This is normally the slot where I’d post writer’s meet-up notes, but nothing came out of last night that lent itself to further investigation on-line.
So, we’ll get through a little backlog of writing tidbits. First general writing, then my writing in particular.
Patrick Nelson-Hayden (of whom I’ve written much re Westercon) on the future of e-books and science fiction.
I just finished a little thing for Demand Studios. Took maybe 2 hours to crank out a 200 word article, but that’s because I had to keep tabbing over to the style guide. I get the format down, it would be an hour. Plus research. Plus re-writes. IF it all works out, I get $5 in pay-pal.
I’m not at all convinced I need the work that badly.
But I’ll update as we go.
Speaking of writing that may never make money, Agent #8 requested a synopsis along with a full manuscript.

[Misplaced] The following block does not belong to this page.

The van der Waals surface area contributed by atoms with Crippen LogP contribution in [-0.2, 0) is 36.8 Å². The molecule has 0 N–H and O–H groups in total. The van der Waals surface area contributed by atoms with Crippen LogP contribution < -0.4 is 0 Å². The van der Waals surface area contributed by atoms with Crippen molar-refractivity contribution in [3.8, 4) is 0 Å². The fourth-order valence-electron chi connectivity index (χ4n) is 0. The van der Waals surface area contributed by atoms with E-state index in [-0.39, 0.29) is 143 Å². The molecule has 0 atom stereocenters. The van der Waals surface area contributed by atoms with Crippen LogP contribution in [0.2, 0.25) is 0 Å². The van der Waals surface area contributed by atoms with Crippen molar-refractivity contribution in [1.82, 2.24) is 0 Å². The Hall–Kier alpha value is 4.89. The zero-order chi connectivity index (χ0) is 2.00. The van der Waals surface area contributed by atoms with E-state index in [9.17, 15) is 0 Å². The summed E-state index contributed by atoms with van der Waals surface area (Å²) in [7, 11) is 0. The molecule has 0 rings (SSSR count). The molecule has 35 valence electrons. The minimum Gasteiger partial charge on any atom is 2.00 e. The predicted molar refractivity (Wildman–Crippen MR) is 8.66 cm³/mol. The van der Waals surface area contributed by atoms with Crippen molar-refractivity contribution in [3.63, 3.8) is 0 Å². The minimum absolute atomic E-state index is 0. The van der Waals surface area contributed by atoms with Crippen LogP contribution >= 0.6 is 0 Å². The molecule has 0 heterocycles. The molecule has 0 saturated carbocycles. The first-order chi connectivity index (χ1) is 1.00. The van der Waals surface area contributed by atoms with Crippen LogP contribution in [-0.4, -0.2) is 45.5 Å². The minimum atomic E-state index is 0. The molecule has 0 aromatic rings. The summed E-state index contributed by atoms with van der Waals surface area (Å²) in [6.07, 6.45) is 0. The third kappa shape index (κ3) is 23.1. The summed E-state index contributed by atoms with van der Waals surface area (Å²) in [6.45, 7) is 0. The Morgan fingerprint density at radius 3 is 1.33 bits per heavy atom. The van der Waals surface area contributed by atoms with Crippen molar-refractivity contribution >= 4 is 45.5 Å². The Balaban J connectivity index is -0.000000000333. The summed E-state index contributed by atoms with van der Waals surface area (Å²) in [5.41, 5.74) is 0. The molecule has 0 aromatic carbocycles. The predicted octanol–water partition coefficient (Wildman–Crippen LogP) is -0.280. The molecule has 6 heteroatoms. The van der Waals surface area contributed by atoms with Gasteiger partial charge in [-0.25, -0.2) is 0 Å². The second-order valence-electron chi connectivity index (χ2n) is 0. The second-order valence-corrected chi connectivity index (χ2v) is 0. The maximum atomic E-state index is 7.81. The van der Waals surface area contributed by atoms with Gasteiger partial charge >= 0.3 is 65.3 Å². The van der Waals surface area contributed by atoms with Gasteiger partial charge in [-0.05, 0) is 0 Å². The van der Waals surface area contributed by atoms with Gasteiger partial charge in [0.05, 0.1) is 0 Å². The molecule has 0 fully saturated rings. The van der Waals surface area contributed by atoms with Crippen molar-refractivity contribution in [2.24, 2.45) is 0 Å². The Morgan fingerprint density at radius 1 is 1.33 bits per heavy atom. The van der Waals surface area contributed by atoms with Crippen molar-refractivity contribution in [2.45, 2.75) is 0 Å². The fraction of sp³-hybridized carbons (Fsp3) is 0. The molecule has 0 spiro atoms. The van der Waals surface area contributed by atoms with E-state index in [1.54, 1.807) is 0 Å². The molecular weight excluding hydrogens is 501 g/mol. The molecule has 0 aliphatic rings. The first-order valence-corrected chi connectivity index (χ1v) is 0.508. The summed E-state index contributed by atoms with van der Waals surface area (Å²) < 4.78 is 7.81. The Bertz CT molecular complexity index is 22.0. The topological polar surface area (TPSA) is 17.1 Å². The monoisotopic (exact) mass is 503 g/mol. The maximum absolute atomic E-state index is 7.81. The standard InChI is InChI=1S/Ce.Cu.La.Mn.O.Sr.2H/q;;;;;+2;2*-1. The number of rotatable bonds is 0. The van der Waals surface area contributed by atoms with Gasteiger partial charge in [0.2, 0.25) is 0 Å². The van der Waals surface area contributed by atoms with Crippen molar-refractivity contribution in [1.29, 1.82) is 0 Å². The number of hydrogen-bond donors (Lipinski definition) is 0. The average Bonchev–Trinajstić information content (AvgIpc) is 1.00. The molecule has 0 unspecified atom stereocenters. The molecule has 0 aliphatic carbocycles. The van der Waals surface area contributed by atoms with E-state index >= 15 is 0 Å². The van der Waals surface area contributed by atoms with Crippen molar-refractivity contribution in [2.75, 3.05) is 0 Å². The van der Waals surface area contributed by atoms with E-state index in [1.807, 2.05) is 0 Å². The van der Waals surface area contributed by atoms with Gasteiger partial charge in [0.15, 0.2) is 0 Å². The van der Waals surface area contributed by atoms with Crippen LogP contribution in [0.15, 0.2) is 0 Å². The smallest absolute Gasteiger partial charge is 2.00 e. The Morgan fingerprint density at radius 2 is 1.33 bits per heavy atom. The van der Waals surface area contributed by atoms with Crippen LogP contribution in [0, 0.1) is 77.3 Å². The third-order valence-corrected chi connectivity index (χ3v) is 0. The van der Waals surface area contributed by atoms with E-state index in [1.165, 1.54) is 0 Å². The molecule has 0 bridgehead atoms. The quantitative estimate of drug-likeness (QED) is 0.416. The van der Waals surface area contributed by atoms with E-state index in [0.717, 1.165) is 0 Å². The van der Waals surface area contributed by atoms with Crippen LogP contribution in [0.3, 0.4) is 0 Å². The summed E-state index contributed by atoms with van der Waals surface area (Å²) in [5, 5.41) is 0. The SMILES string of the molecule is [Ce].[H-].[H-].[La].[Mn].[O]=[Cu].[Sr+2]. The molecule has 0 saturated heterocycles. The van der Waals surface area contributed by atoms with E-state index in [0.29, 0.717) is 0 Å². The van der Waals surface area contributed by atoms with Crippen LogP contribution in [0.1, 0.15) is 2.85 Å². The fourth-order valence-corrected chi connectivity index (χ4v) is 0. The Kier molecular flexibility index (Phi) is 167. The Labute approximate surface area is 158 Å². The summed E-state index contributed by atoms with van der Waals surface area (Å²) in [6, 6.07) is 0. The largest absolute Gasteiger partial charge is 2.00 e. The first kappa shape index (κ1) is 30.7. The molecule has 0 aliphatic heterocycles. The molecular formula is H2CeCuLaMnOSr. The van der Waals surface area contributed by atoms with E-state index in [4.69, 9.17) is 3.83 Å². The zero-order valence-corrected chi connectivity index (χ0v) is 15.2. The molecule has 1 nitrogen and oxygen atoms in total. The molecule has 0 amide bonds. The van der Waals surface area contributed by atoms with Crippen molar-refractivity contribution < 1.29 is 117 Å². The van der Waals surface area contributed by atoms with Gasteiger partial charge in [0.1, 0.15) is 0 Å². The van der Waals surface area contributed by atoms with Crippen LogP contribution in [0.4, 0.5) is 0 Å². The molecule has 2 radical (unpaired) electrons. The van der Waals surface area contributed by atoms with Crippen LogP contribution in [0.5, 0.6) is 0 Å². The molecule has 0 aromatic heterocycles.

It took me 4.5 hours to write a 2000 word synopsis.
It took the agent 2.5 days to reply.
“I’m going to pass. This is much better than what I usually see, but I think it would be hard to sell as a middle grade book–too cynical and dark–and the young narrator makes an adult sale tricky. It’s also too episodic to have as much suspense as the market likes.”
I could bump Jack up to age 14, and keep most of the plot intact.
But the tone and the episodic nature are deep structural things. I think the tone is a matter of opinion though. Not that its cynical -even though this is the brightest, most positive, least violent fiction I have ever written, the underlying cynicism is undeniable. How much cynicism is palatable to middle-grade readers?
A lot. My son’s bookshelf is full of horrible events and grim battle versus overwhelming darkness and so forth.
Now, how much cynicism will a middle-grade publisher tolerate from a first-time novelist?
Let’s just go ahead and see what agent #9 thinks.
We Shall See.
(Now you know…)